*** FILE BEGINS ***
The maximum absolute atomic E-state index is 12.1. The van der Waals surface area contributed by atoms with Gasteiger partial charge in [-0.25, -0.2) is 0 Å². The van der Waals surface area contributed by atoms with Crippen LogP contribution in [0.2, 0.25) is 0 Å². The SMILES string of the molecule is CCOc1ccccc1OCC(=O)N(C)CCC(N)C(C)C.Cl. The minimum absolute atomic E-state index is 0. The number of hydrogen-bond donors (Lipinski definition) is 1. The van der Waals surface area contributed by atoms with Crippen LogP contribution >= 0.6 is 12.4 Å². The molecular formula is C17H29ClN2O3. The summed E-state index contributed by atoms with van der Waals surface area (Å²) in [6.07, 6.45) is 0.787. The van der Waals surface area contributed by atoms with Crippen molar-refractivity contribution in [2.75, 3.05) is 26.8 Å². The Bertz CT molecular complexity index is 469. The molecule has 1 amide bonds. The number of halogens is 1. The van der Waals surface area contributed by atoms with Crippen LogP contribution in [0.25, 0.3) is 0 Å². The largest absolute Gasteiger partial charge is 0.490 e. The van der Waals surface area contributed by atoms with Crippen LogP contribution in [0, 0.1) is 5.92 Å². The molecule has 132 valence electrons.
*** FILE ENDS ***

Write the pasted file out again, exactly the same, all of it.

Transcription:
The maximum absolute atomic E-state index is 12.1. The van der Waals surface area contributed by atoms with Gasteiger partial charge in [-0.25, -0.2) is 0 Å². The van der Waals surface area contributed by atoms with Crippen LogP contribution in [0.2, 0.25) is 0 Å². The SMILES string of the molecule is CCOc1ccccc1OCC(=O)N(C)CCC(N)C(C)C.Cl. The minimum absolute atomic E-state index is 0. The number of hydrogen-bond donors (Lipinski definition) is 1. The van der Waals surface area contributed by atoms with Crippen LogP contribution >= 0.6 is 12.4 Å². The molecular formula is C17H29ClN2O3. The summed E-state index contributed by atoms with van der Waals surface area (Å²) in [6.07, 6.45) is 0.787. The van der Waals surface area contributed by atoms with Crippen molar-refractivity contribution in [2.75, 3.05) is 26.8 Å². The Bertz CT molecular complexity index is 469. The molecule has 1 amide bonds. The number of halogens is 1. The van der Waals surface area contributed by atoms with Crippen LogP contribution in [0.25, 0.3) is 0 Å². The largest absolute Gasteiger partial charge is 0.490 e. The van der Waals surface area contributed by atoms with Crippen LogP contribution in [0, 0.1) is 5.92 Å². The molecule has 132 valence electrons.